... From: SIS Internet Digest 2001:2 (Sep 2001) Home¦ Issue Contents The el-Amarna Letters Peter van der Veen The purpose of this talk was to review the situation in Palestine during the Amarna period, as revealed by the tablet archive located at Akhetaten. The New Chronology claim is that this corresponds to the United Monarchy period, which in Biblical terms is described predominantly in the books of Samuel. If the correspondence can be established, this would have major consequences for Biblical and other ancient studies. Some of the material was familiar to readers of JACF or David Rohl's book A Test of Time, but it was succinctly presented with new content scattered through the presentation. What happened in Palestine while Akhenaten was ruling? This is primarily revealed to us (on the Egyptian side) by the tablet correspondence found at Tell el-Amarna, which gives good insight into the social and political condition of this area. On the Biblical side, the two books of Samuel give considerable amounts of equivalent information for the time of Samuel, Saul and David. The ...
15. Oedipus and Akhnaton [Pensee]
... only mature way of viewing history. This is so not merely because the human mind works much the same with all races, in all times and everywhere, but because man the wanderer has welded the world into one ecumene since the Stone Age. In Neolithic times, men were in touch with their kind across the greatest distances of land and water. No one should look askance at Velikovsky's bridging the gap between the hundred-gated Thebes of Egypt and the seven-gated Thebes in Boeotia during one of the most international periods of history (the Amarna Age), when the Aegean and Egypt were in close touch with each other. At that time Egyptian wares appear in Greece, and Mycenean wares in Egypt --as we know from archeological discoveries. To round out the record, we have rich written documentation from Egypt (including the international correspondence from Amarna) and from Greece where the recently deciphered Linear A and B tablets supplement Homer's reference to Oedipus and the later dramatic forms of the story in Aeschylus and Sophocles. As Velikovsky points out, the wonder is that Freud, ...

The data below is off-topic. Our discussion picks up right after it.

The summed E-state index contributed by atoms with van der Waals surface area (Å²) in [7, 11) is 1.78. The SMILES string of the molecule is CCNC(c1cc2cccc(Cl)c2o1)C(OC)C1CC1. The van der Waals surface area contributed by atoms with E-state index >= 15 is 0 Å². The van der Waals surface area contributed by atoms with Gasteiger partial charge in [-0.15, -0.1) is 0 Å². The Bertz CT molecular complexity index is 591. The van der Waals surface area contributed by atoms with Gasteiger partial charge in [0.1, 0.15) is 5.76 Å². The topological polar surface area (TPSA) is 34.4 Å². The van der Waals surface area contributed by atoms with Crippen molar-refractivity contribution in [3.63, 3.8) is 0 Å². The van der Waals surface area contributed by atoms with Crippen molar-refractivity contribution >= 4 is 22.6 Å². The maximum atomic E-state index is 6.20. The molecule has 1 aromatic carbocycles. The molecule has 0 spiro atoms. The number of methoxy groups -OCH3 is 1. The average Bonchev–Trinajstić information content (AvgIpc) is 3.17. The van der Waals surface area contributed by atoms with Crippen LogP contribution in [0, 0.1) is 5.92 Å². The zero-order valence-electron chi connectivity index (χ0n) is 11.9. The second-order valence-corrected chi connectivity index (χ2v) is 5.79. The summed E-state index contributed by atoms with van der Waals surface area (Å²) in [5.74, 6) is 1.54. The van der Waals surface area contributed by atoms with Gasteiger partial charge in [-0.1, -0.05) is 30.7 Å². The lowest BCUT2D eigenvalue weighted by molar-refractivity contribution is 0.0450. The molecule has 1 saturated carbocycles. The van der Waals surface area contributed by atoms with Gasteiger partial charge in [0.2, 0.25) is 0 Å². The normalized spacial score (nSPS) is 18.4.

16. Date of Amarna Letters from Tyre and a Possible Date for Carthage [Catastrophism & Ancient History Journal $]
... From: Catastrophism and Ancient History II:1 (Aug 1979) Home¦ Issue Contents INTERACTION Date of Amarna Letters from Tyre and a Possible Date for Carthage Lester J. Mitcham Some time ago I had occasion to query with Dr. Donovan Courville his method of calculating 824 B.C.as the date for the founding of Carthage based on Tyrian chronology. The main problem is that the individual reigns for the Kings of Tyre as yielded by Josephus do not equal the stated total of one hundred and forty-three years from the twelfth year of Hiram to the seventh of Pygmalion. Courville's reply to this query was simple – "It is the total which is correct." I therefore refer the reader to: (1) The Exodus Problem and its Ramifications by Courville, with particular reference to pages 320-21 of the second volume, and to (2) articles by Feldman in Part I of Volume II of Kronos and James in Part I of Volume IV of Kronos, and most importantly to (3) The Tell El-Amarna Tablets, edited by Mercer. Courville quotes ...
17. Rejoinder to Velikovsky [Pensee]